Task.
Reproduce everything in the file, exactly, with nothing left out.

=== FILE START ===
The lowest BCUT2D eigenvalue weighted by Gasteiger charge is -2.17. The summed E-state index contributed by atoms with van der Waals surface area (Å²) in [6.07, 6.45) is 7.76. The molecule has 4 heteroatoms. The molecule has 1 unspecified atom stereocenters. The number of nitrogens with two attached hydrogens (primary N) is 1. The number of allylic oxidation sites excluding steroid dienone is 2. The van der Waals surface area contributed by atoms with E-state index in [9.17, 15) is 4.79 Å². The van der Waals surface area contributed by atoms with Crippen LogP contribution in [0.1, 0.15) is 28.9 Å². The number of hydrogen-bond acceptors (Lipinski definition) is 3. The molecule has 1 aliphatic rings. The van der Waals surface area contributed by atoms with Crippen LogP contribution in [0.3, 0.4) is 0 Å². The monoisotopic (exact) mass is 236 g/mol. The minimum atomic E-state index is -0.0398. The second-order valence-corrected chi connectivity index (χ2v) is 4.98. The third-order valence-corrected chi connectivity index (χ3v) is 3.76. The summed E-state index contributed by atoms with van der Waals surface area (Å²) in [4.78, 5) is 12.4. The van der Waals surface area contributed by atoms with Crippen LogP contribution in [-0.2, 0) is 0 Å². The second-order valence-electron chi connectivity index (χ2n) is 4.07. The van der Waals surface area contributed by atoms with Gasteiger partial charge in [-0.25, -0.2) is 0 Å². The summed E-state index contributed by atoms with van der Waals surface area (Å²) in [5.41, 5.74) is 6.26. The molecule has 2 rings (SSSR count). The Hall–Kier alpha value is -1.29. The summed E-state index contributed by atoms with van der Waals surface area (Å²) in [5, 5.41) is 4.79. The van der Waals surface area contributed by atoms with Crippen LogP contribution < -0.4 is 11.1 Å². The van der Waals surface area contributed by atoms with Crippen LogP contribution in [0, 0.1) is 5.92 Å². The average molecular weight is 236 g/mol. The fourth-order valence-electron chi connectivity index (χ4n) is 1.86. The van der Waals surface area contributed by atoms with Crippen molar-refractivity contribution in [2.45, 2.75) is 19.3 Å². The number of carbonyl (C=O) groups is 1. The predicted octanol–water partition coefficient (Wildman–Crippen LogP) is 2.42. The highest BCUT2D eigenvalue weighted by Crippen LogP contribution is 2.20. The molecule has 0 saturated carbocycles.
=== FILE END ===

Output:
The lowest BCUT2D eigenvalue weighted by Gasteiger charge is -2.17. The summed E-state index contributed by atoms with van der Waals surface area (Å²) in [6.07, 6.45) is 7.76. The molecule has 4 heteroatoms. The molecule has 1 unspecified atom stereocenters. The number of nitrogens with two attached hydrogens (primary N) is 1. The number of allylic oxidation sites excluding steroid dienone is 2. The van der Waals surface area contributed by atoms with E-state index in [9.17, 15) is 4.79 Å². The van der Waals surface area contributed by atoms with Crippen LogP contribution in [0.1, 0.15) is 28.9 Å². The number of hydrogen-bond acceptors (Lipinski definition) is 3. The molecule has 1 aliphatic rings. The van der Waals surface area contributed by atoms with Crippen LogP contribution in [0.3, 0.4) is 0 Å². The monoisotopic (exact) mass is 236 g/mol. The minimum atomic E-state index is -0.0398. The second-order valence-corrected chi connectivity index (χ2v) is 4.98. The third-order valence-corrected chi connectivity index (χ3v) is 3.76. The summed E-state index contributed by atoms with van der Waals surface area (Å²) in [4.78, 5) is 12.4. The van der Waals surface area contributed by atoms with Crippen LogP contribution in [-0.2, 0) is 0 Å². The second-order valence-electron chi connectivity index (χ2n) is 4.07. The van der Waals surface area contributed by atoms with Gasteiger partial charge in [-0.25, -0.2) is 0 Å². The summed E-state index contributed by atoms with van der Waals surface area (Å²) in [5.41, 5.74) is 6.26. The molecule has 2 rings (SSSR count). The Hall–Kier alpha value is -1.29. The summed E-state index contributed by atoms with van der Waals surface area (Å²) in [5, 5.41) is 4.79. The van der Waals surface area contributed by atoms with Crippen LogP contribution < -0.4 is 11.1 Å². The van der Waals surface area contributed by atoms with Crippen LogP contribution in [0, 0.1) is 5.92 Å². The average molecular weight is 236 g/mol. The fourth-order valence-electron chi connectivity index (χ4n) is 1.86. The van der Waals surface area contributed by atoms with Crippen molar-refractivity contribution in [2.45, 2.75) is 19.3 Å². The number of carbonyl (C=O) groups is 1. The predicted octanol–water partition coefficient (Wildman–Crippen LogP) is 2.42. The highest BCUT2D eigenvalue weighted by Crippen LogP contribution is 2.20. The molecule has 0 saturated carbocycles.